With a westerly flow a cool and slightly unstable polar air mass was advected over the low countries. A surface trough and minimal daytime heating were enough for convective initiation during the morning hours.|
At the end of the morning convective towers near my hometown looked interesting enough for me to go out and take a closer look. I went to the polder near Amersfoort, from where I had a perfect view at a developing storm to my southeast. Upward motion could be seen with the naked eye and updrafts showed nice solid and crisp towers. At noon clouds associated with an approaching weak line of showers from the west obscured the view to the southeast, so I decided it was time to chase. I drove via A1 and A30 highways towards Ede and got very close to the base of the nice looking storm. I stopped at a rest place and from there I could see spectacular white hail streaks and nice updraft towers. In the core bright white branched CG's showed up once in while, creating amazing loud claps of thunder.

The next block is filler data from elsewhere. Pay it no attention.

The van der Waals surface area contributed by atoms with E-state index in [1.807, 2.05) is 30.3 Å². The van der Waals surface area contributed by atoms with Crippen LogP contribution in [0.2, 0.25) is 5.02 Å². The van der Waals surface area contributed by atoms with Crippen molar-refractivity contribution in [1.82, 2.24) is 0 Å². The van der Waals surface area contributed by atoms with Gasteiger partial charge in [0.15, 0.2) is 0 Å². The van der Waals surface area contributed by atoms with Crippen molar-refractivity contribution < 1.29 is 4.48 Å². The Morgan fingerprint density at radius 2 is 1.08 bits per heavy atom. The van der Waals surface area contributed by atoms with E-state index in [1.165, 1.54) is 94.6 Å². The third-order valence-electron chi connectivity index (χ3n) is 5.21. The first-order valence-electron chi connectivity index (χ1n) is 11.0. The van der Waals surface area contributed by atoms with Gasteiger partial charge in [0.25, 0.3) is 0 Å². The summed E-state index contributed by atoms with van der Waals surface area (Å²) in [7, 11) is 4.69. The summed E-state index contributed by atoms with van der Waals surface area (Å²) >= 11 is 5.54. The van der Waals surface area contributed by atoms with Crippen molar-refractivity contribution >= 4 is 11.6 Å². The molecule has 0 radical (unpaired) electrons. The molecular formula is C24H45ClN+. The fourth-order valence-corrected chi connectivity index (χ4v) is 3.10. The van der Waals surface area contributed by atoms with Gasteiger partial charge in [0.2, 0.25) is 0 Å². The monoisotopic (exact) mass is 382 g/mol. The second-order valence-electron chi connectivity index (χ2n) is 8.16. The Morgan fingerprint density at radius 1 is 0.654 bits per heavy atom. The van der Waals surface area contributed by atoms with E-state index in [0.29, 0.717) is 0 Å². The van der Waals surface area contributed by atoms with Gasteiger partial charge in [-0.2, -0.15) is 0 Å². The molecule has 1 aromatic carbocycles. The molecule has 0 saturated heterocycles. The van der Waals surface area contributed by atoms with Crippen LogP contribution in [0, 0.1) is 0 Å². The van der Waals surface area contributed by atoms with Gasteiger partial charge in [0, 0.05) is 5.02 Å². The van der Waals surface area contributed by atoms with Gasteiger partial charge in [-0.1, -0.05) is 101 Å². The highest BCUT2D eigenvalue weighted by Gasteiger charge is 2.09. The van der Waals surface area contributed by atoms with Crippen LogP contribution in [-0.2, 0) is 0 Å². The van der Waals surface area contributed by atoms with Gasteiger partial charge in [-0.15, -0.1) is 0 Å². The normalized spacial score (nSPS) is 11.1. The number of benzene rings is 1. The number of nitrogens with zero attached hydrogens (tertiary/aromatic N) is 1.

The storm moved off to the east and I followed it using the A12 highway. My intention was to get in front of the line of storms, but near the German border I realised that seemed hard to do. Furthermore, German freeways don't have many exits and rest places often lack good vantage points. So I decided to turn around and take the first exit in the Netherlands. There I let the storm pass, showing a nice whale's mouth display at that point. I drove further west and encountered small hail (about 0,5 cm) and heavy rain. West of this line I saw another more photogenic storm to the south. But due to forests and me driving the car I was unable to take any good pictures of this cell.
All in all it was a pretty satisfying chase for me!